The Technical Appendix contains a copy of the 1973 questionnaire, the instructions for filling out this questionnaire, and • op of the 1975 questionnaire. The 1974 questionnaire is not included since it was virtually identical with that of 1975. The Instructions for filling out the income statements in the 1973, 1974, and 1975 surveys were identical in order to insure con
bility of the data.
Additional Data Based on Sample of 34 Companies
in the interest of obtaining as accurate information as possible concerning mechanical royalties paid to the publishing Industry by the recording industry. Cambridge Research Institute solicited the cooperation of a larger number of companies than had responded to its earlier, more extensive questionnaire.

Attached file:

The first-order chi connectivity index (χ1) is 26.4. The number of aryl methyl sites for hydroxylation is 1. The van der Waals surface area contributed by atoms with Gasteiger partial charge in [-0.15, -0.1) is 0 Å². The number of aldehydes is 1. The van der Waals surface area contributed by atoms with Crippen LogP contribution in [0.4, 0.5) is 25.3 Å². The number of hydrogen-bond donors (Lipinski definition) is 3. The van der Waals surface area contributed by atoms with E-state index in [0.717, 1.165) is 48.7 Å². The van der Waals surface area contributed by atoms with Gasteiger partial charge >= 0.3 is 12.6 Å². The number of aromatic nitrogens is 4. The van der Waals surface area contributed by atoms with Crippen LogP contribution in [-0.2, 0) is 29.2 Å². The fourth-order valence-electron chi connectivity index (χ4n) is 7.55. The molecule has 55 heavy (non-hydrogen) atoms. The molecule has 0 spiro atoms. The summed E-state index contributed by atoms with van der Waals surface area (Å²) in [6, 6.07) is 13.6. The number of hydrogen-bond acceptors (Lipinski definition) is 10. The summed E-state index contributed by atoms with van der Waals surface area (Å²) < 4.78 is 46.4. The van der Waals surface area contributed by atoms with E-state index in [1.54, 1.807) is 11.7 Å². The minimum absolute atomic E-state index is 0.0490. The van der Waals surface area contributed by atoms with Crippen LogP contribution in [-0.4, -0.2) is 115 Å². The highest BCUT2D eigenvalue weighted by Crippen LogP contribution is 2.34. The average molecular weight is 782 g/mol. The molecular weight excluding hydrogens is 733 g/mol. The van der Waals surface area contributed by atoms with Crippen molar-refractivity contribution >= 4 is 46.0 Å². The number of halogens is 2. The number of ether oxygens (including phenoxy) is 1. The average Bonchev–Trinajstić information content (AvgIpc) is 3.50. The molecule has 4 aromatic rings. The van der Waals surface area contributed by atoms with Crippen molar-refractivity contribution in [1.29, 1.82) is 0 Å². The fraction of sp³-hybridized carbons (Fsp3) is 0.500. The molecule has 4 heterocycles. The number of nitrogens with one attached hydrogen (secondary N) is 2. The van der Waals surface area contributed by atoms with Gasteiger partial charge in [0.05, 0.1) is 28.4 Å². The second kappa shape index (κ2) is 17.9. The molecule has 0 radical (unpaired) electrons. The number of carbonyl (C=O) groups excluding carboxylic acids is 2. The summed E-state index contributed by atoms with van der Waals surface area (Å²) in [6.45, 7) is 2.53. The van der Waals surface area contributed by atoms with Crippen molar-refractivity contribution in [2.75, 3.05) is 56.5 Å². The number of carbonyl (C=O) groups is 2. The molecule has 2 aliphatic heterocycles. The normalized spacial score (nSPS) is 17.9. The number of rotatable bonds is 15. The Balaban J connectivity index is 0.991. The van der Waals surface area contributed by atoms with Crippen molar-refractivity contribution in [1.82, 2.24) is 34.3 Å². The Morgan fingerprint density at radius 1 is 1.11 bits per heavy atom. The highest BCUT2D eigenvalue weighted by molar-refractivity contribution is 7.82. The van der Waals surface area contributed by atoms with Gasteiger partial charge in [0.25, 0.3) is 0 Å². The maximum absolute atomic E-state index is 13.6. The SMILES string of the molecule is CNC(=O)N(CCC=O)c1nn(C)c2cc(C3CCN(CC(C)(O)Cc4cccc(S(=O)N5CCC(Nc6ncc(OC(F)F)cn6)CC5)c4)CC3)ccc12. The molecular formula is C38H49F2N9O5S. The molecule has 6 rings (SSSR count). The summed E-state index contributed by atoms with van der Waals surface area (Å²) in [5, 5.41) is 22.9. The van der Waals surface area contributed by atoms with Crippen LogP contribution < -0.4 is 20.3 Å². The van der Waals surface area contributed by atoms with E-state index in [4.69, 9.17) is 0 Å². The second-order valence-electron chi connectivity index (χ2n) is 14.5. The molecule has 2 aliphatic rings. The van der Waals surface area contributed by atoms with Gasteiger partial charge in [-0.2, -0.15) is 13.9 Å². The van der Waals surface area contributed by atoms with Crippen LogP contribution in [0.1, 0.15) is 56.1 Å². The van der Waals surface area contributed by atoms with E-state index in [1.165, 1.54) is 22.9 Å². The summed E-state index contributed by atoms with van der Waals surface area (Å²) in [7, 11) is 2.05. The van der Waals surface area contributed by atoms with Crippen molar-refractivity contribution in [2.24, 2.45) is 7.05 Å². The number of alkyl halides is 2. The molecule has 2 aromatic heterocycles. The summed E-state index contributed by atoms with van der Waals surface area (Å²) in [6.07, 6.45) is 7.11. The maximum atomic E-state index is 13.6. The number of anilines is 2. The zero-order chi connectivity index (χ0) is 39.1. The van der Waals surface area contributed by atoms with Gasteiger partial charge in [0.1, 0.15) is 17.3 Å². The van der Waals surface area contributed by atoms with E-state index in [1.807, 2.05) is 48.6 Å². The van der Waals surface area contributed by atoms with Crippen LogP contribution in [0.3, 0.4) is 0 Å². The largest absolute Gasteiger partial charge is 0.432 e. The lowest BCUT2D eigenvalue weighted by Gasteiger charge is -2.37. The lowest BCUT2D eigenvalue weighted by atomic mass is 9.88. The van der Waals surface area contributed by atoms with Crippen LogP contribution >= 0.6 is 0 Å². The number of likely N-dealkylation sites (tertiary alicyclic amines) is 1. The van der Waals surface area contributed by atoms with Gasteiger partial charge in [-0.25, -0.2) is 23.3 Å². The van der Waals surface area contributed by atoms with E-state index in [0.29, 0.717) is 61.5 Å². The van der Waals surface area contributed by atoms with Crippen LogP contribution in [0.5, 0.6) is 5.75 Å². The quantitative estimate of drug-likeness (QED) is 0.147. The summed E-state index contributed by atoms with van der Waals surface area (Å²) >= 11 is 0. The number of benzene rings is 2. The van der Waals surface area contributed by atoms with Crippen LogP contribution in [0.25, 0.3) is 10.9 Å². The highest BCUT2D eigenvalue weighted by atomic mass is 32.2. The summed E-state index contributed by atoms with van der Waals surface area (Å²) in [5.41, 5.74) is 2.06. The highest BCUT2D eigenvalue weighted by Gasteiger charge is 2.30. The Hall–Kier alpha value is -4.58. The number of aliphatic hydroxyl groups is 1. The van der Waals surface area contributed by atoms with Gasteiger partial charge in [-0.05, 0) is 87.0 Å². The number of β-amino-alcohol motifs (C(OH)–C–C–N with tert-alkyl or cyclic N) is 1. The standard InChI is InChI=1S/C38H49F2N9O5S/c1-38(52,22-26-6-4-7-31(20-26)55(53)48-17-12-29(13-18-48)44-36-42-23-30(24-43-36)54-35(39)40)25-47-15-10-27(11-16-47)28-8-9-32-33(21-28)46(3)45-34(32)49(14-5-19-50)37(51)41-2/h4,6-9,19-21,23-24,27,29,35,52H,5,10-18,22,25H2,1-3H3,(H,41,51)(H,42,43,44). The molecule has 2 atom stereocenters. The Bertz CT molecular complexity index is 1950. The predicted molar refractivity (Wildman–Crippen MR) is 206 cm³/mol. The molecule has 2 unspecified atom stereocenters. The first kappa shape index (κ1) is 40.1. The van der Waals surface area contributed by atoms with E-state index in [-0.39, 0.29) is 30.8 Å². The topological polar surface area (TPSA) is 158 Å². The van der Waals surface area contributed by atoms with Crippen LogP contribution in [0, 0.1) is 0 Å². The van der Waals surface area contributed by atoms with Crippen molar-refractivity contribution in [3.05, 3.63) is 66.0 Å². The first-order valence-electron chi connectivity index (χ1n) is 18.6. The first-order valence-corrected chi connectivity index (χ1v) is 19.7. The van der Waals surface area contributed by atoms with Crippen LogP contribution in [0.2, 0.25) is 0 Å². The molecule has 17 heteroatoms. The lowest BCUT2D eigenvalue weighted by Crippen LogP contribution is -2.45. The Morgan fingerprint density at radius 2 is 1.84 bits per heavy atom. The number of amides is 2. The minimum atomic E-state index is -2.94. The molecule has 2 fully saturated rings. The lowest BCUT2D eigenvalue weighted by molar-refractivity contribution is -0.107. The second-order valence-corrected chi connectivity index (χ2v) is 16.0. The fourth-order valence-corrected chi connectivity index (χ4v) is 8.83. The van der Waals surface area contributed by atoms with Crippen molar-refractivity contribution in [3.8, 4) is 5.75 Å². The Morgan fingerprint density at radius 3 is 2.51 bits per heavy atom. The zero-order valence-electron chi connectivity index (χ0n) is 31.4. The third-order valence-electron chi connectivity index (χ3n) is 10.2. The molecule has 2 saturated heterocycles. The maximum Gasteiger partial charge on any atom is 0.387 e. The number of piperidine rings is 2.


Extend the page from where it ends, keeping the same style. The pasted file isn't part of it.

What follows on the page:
Battery License Rooties Paid by U.S. Record Makers in 1973 and 1974.
The 34 companies that responded to the questionnaire accounted for about 981 of industry sales in 1973 and probably sore than that is 1974. On the basis of this data, further estimates of sechanical royalties paid in 1973 and 1974 were obtained as follows:
These estimates of mechanical royalties paid by the industry resulting from this survey are higher than the estimates from the 13- y financial survey conducted by CRI and reported elsewhere in this report, e.g., Exhibit s-c. The estimates above are probably rere accurate because the sample is larger. See the Technical appendix for a description of the 34-company survey.
he mechanical royalty payments of the 34 reporting companies vere used to estimate industry totals by relating the reported sales of the 34 companies to Industry total sales as provided by RIM annually.
ever, actual retail dollar sales are probably about 75% to 80% of those "list" figures.